Whatever you ask in my name, this I will do, that the Father may be glorified in the Son. If you ask me anything in my name, I will do it.
If you abide in me, and my words abide in you, ask whatever you wish, and it will be done for you.
In that day you will ask nothing of me. Truly, truly, I say to you, whatever you ask of the Father in my name, he will give it to you.
When we consider the unblushing promises of Scripture, to paraphrase C. S. Lewis, it would seem our Lord finds our prayers not too large but too small. Indeed, the promises of Jesus are over the top. Taken at face value we seem to be told that, well, that our prayers will be answered. Imagine. Yet our experience, if we are honest even for a moment, testifies otherwise. God seems present and attentive to some of our prayers and disinterested, absent, even hostile to others. A wife prays for her husband’s healing every day for seven years. Nothing. Parents pray for the spiritual well-being of their daughter continually, yet she walks away from the faith of her parents. A son prays for his father’s salvation but the father descends deeper and deeper into drug addiction. These are stories from our church family.
As Lewis put it in the grief he expressed over the death of his wife,
When you are happy. . . you will be – or so it feels – welcomed [by God] with open arms. But go to Him when your need is desperate, when all other help is vain, and what do you find? A door slammed in your face, and a sound of bolting and double bolting on the inside. After that silence. (A Grief Observed, p. 9)
What are we to do with the problem of unanswered prayer? Are the Scriptures teasing us into praying prayers that don’t work after all? Is the problem that we are praying for the wrong things with impure motives (James 4:2-3)? Is God too busy to both hear and then answer? Or worse, does God hear our heartfelt, sincere prayers and then refuse to lift a finger in response?
Prayer is a mystery. Prayer is a reflex and a delight, an obligation, a discipline. It is a joyful response to grace and the dutiful obedience of discipleship. Prayer causes us to fall in love with God and it causes us to question God’s will and benevolence. Prayer is spontaneous and orderly, pensive and exultant. Prayer is expressive and receptive. Prayer is all of these things, and ten thousand others, but what of the problem of unanswered prayer?
Jerry Sittser knows a good deal about the problem of unanswered prayer. On September 27, 1991, Sittser began the day with prayer. He prayed for the safety of his children and for God’s protection over his family. By the end of the day he had been in a car crash with a drunk driver. His mother, his wife and one of his daughters died in the accident. Where was God on September 27, 1991?
Recently Sittser has written a worthy book entitled, When God Doesn’t Answer Your Prayer. Here the professor of religion from Whitworth College pokes and prods for an answer to one of the believer’s biggest questions: Why does God seem to answer some prayers and not others? Sittser is both honest with his experience and faithful to the teachings of Scripture. And he refuses to offer a neatly packaged answer to his question. As a matter of fact his last word comes toward the beginning of the book. As I have explored the question of why God doesn’t answer my own prayers, I have wondered whether it is possible to find an answer at all. Perhaps God simply chooses, for reasons known only to him, not to answer our prayers, however worthy we think our prayers are. He may do so for reasons that are and will remain a mystery to us. (p. 29)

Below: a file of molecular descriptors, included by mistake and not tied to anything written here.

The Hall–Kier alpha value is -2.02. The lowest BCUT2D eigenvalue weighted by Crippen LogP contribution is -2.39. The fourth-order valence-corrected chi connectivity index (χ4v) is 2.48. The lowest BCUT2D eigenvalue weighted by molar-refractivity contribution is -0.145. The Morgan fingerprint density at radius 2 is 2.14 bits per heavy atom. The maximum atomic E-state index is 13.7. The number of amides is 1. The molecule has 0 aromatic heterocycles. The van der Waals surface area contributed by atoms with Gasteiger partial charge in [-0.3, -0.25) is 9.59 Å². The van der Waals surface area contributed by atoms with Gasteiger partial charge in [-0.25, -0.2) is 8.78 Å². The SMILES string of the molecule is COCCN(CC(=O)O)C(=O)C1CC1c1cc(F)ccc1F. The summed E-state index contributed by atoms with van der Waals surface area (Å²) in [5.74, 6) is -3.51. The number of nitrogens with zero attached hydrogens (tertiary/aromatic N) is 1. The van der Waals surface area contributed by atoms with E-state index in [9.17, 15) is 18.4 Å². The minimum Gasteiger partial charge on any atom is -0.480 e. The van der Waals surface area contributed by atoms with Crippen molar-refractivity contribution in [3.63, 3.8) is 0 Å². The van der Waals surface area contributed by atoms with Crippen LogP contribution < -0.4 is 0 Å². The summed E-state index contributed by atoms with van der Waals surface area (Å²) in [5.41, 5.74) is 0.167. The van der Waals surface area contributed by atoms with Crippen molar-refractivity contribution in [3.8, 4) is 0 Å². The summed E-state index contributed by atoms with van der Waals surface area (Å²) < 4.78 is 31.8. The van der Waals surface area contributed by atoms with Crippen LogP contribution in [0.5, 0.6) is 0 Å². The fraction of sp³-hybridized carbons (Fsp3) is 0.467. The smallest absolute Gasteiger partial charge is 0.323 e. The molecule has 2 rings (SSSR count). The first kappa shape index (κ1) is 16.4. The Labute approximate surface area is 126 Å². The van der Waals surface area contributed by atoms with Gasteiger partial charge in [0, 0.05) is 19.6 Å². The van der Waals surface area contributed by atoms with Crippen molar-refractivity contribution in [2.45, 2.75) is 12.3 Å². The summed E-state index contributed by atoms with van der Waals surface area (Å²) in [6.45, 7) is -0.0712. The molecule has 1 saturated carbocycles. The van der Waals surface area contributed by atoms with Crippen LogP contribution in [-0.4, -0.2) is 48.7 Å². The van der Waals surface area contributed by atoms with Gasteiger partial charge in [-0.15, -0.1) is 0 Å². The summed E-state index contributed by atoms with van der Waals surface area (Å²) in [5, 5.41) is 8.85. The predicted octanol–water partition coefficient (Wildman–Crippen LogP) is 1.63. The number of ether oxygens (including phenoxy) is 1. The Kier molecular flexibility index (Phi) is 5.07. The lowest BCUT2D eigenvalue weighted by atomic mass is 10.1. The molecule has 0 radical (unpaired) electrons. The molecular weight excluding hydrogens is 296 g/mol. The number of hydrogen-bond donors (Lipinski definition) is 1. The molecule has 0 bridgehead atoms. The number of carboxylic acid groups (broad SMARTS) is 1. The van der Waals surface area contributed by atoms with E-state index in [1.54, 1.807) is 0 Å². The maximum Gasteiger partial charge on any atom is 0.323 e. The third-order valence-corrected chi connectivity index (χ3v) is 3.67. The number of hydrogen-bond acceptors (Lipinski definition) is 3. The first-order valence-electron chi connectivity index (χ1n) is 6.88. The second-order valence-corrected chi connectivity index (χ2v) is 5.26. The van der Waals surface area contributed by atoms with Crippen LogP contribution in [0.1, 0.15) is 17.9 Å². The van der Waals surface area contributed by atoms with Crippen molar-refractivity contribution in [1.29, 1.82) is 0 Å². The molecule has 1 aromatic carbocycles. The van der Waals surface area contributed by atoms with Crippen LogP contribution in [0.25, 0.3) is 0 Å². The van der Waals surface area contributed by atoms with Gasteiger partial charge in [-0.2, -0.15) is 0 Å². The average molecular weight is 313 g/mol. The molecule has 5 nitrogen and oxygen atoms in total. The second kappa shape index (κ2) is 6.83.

But while Sittser, in the end, is willing to rest in the superior knowledge and will of God, he does a fine job of probing for answers to his question. The various chapters of the book grapple with his question from different perspectives. One chapter shows that the true heart of prayer is not about asking and getting what we want or think we need. Another ponders the value of suffering in the Christian’s life.
One of my favorites is chapter 4, The Gift of Unanswered Prayer. Here the author ponders the nightmare of answered prayer. What would happen if all our prayers were answered?
When we pray, we pray not only as saints but also as sinners, very much inclined to use prayer to advance our own selfish interests, even when we pray out of desperation. (p. 67)
Answered prayer, we are reminded, reinforces our pride. If all of our prayers were answered we would become intoxicated with our own power and, like Sauron in the Lord of the Rings, make a mess of things.
God therefore shows us mercy by not answering all our prayers. If God did answer all our prayers, we would become corrupt beyond measure, praying as if prayer was like a credit card with no limits. . . we would become monsters, far worse than Hitler or Stalin. (p. 77)
Of course, the above quotation will not tie down the loose ends for the husband whose wife has just left him, even after months of praying for the restoration of his marriage. But Sittser doesn’t mean to tie down all the loose ends. His book makes an effort to understand what we will never understand this side of God’s coming kingdom. Sittser’s final answer to his question is to keep praying.
Eleven years ago I lost Diana Jane (his daughter). I prayed for her protection that day, but something went wrong. I am no closer now to understanding why she died than I was eleven years ago. It is a terrible and troubling mystery to me.
But I never stopped praying, even in those darkest days after the accident. At first I prayed because it was a habit. Sometimes I wondered why I was praying, thought I continued to pray all the same. But now I pray out of deep conviction.
Ironically, I still pray for my children’s protection, just as I did before the accident. (p. 198)
And so, in spite of all our questions, let us be among those who persist in prayer.